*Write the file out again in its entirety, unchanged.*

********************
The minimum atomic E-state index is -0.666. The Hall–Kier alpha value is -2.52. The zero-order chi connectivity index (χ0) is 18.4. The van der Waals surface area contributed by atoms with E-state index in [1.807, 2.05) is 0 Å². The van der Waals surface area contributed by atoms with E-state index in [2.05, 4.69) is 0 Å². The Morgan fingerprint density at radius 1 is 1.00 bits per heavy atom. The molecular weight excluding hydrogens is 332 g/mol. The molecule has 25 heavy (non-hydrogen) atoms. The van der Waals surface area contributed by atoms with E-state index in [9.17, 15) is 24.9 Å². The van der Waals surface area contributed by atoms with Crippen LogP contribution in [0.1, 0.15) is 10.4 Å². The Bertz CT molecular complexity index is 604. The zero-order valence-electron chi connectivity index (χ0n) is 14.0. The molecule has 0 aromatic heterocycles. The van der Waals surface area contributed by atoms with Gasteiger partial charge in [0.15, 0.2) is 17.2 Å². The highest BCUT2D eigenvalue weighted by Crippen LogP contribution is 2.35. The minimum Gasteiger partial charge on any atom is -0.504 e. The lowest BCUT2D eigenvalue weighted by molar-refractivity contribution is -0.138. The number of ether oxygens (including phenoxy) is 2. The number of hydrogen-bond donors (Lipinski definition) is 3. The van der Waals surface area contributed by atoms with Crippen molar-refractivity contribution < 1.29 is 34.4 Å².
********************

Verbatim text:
The minimum atomic E-state index is -0.666. The Hall–Kier alpha value is -2.52. The zero-order chi connectivity index (χ0) is 18.4. The van der Waals surface area contributed by atoms with E-state index in [1.807, 2.05) is 0 Å². The van der Waals surface area contributed by atoms with E-state index in [2.05, 4.69) is 0 Å². The Morgan fingerprint density at radius 1 is 1.00 bits per heavy atom. The molecular weight excluding hydrogens is 332 g/mol. The molecule has 25 heavy (non-hydrogen) atoms. The van der Waals surface area contributed by atoms with E-state index in [9.17, 15) is 24.9 Å². The van der Waals surface area contributed by atoms with Crippen LogP contribution in [0.1, 0.15) is 10.4 Å². The Bertz CT molecular complexity index is 604. The zero-order valence-electron chi connectivity index (χ0n) is 14.0. The molecule has 0 aromatic heterocycles. The van der Waals surface area contributed by atoms with Gasteiger partial charge in [0.15, 0.2) is 17.2 Å². The highest BCUT2D eigenvalue weighted by Crippen LogP contribution is 2.35. The minimum Gasteiger partial charge on any atom is -0.504 e. The lowest BCUT2D eigenvalue weighted by molar-refractivity contribution is -0.138. The number of ether oxygens (including phenoxy) is 2. The number of hydrogen-bond donors (Lipinski definition) is 3. The van der Waals surface area contributed by atoms with Crippen molar-refractivity contribution < 1.29 is 34.4 Å².